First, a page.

Ireland paying about half European average for common medicines

Authorities insist demand is main factor for winter big medications but generics group says price puts State at supply disadvantage

Ireland is paying around half the price of other EU states for a range of common medicines, many of which are out of stock in this State, according to new data.

The price differences in the medicines analysed range from Amoxicillin for which manufacturers can get 50 per cent more in other EU states than in Ireland, to Paracetamol where Ireland pays manufacturers less than a quarter of the price in other EU states.

This list also includes drugs for breast cancer, chronic obstructive pulmonary disease (COPD), epilepsy, schizophrenia and asthma among other things.

EU average price

Azure Pharmaceuticals, which compiled the data, says the price differential is giving rise to shortages for patients here “as manufacturers choose to maximise returns through supplying higher price markets”.


Azure says its EU average price is based on the seven countries where reimbursement prices are publicly available — Finland, Sweden, Denmark, the Netherlands, Portugal, Spain and Italy. The company, which specialises in manufacturing common but critical medicines that are off patent, says it does not supply any of the medicines listed into the Irish market.

It says that governments in the majority of the 27 EU member states have taken specific measures to address medicine shortages, including changes to pricing rules, stockpiling of key products, the introduction of an export ban on certain key drugs manufactured within their countries and the provision of additional powers to pharmacists.

“To date, the Department of Health is yet to meaningfully respond to the deepening challenge,” it said.

“In less than a decade, we have gone full circle on what we pay for mainstream medicines with Ireland now paying substantially less than neighbouring countries for a range of medicines, said Sandra Gannon, managing director of Azure. “As a result, manufacturers are choosing to supply their medicines to those countries who will pay better prices.”

MedicineDosePack sizeIrish priceUK priceEU priceConditionOut of stock sinceDue back
Prednisolone5mg98€3.06€4.20€7.49Inflammation / Asthma13/7/202215/1/2023
Nitrofurantoin100mg30€6.73€13.03€11.91Urinary tract infection
Conazepam0.5mh100€4.33€35.46€13.59Epilepsy17/10/2022Feb 2023
Tamoxifen20mg30€4.58€3.16€9.11Breast cancer7/12/2022Unknown
Ipratropium x 2ml20€4.50€7.46€7.95COPDmid-December
Source: Azure Pharma

The Financial Times reported last week that the EU Commission planned to act to address the issue as almost all 27 EU member states and the UK were reporting shortages of some basic medicines such as penicillin and paracetamol as a result of a wave of infection and reduced exports from China.

This reflects comments by Gráinne Power, director at Ireland’s medicines regulator, the Health Products Regulatory Authority (HPRA) who said last week that demand rather than price was the main factor in the current shortage of certain medicines for winter bugs.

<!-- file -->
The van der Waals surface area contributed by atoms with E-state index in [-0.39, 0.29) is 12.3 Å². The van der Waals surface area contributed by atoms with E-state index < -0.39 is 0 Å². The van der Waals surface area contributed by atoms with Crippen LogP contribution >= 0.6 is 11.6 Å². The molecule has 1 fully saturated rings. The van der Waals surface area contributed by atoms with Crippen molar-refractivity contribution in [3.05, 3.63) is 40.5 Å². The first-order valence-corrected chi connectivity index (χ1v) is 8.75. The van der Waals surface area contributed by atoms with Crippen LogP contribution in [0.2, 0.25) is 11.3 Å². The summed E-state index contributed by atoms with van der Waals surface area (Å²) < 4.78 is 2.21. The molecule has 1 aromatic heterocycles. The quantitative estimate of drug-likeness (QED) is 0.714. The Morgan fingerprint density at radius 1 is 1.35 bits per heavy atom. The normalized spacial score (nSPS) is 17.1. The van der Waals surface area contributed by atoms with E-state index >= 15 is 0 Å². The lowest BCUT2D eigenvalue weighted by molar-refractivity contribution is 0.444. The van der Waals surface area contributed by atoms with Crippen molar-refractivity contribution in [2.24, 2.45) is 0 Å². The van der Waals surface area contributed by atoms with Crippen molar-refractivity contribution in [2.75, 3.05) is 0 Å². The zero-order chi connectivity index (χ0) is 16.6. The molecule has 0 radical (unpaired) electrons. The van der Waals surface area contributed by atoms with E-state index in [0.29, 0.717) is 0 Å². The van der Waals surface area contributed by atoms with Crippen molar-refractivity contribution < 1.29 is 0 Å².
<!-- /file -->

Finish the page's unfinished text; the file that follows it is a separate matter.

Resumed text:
While the HPRA regulates medicines and monitors supplies, it has no role in pricing of drugs in the Irish health system.

In a statement on its website, the HPRA says that demand for medicines used to treat seasonal conditions such as colds and flu has in some cases been twice or even three times the normal level in recent years. It says that its discussions with regulators and suppliers across Europe show similar surges in demand elsewhere

But it added: “Suitable medicines continue to be available to treat respiratory illnesses and their symptoms in both adults and children.

“In the case of medicines used most often in Ireland, there are typically multiple forms, strengths, brands, and generic medicines available from various sources,” it said. “Where some individual medicines are in short supply, alternative options such as alternative strengths, brands, and generic medicines remain available to ensure continuity of treatment.”

It added that where the medicine prescribed is unavailable, patients may be switched to a suitable alternative once pharmacists consult doctors. However, pharmacists say this is increasing the workload of both doctors and pharmacists at an already busy period and, in the case of widely-used out-of-hours services, may prove impossible, without the patient returning to a GP.

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Delays in some of the medicines on the list above — Lorazepam and Clonazepam — are reported on the HPRA medicines shortages list to be affecting multiple jurisdictions. For the seven medicines listed that are on the HPRA list, manufacturing delays are reported as the issue in six, with shipping delays reported in relation to Paracetamol.

One medicine — a COPD nebuliser product — does not appear on the HPRA list but features on a separate list based on feedback from pharmacists. Another has no reported shortage at the money though a separate dose of the same product is out of stock.

The European Commission has said it would intervene to ensure “strategic autonomy” in basic medicines through a “systemic industrial policy”, according to the Financial Times. It said it would soon propose legislation to “secure access to medicines for all patients in need and to avoid any market disruption of medicines”.

The reform would require “stronger obligations for supply, earlier notification of shortages and withdrawals and enhanced transparency of stocks”, the commission said.

Dominic Coyle

Dominic Coyle

Dominic Coyle is Deputy Business Editor of The Irish Times